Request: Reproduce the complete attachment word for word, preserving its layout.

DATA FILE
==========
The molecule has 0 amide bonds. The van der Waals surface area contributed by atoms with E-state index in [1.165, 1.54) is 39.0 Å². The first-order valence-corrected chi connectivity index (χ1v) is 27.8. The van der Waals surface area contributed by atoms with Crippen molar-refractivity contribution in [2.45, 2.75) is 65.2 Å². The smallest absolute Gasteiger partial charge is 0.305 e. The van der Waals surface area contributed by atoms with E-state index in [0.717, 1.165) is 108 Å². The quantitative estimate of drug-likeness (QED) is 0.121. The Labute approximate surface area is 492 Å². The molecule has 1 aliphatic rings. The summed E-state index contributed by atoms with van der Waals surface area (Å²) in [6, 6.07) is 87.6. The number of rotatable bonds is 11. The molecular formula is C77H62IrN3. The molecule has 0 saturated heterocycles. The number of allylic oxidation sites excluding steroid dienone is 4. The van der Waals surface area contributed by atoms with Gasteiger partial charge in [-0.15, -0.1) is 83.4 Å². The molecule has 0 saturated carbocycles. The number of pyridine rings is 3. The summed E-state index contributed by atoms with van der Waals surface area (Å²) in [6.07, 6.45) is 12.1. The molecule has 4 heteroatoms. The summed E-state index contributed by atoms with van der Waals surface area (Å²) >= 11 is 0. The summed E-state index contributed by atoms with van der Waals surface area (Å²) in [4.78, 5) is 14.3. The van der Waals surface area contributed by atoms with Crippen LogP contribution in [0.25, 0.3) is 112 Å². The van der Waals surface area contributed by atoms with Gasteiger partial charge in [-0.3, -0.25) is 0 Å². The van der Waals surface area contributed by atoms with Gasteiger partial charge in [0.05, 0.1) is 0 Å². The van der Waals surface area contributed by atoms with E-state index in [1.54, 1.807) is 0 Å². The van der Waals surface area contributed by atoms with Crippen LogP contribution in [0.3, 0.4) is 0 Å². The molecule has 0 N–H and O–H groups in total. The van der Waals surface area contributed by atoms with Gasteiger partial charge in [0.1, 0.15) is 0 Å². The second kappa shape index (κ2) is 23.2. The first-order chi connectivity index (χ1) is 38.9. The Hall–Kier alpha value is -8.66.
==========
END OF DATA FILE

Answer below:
The molecule has 0 amide bonds. The van der Waals surface area contributed by atoms with E-state index in [1.165, 1.54) is 39.0 Å². The first-order valence-corrected chi connectivity index (χ1v) is 27.8. The van der Waals surface area contributed by atoms with Crippen molar-refractivity contribution in [2.45, 2.75) is 65.2 Å². The smallest absolute Gasteiger partial charge is 0.305 e. The van der Waals surface area contributed by atoms with E-state index in [0.717, 1.165) is 108 Å². The quantitative estimate of drug-likeness (QED) is 0.121. The Labute approximate surface area is 492 Å². The molecule has 1 aliphatic rings. The summed E-state index contributed by atoms with van der Waals surface area (Å²) in [6, 6.07) is 87.6. The number of rotatable bonds is 11. The molecular formula is C77H62IrN3. The molecule has 0 saturated heterocycles. The number of allylic oxidation sites excluding steroid dienone is 4. The van der Waals surface area contributed by atoms with Gasteiger partial charge in [-0.15, -0.1) is 83.4 Å². The molecule has 0 saturated carbocycles. The number of pyridine rings is 3. The summed E-state index contributed by atoms with van der Waals surface area (Å²) in [6.07, 6.45) is 12.1. The molecule has 4 heteroatoms. The summed E-state index contributed by atoms with van der Waals surface area (Å²) >= 11 is 0. The summed E-state index contributed by atoms with van der Waals surface area (Å²) in [4.78, 5) is 14.3. The van der Waals surface area contributed by atoms with Crippen LogP contribution in [0.25, 0.3) is 112 Å². The van der Waals surface area contributed by atoms with Gasteiger partial charge in [-0.3, -0.25) is 0 Å². The van der Waals surface area contributed by atoms with Gasteiger partial charge in [0.05, 0.1) is 0 Å². The van der Waals surface area contributed by atoms with E-state index in [1.54, 1.807) is 0 Å². The van der Waals surface area contributed by atoms with Crippen LogP contribution in [0.3, 0.4) is 0 Å². The molecule has 0 N–H and O–H groups in total. The van der Waals surface area contributed by atoms with Gasteiger partial charge in [0.1, 0.15) is 0 Å². The second kappa shape index (κ2) is 23.2. The first-order chi connectivity index (χ1) is 38.9. The Hall–Kier alpha value is -8.66.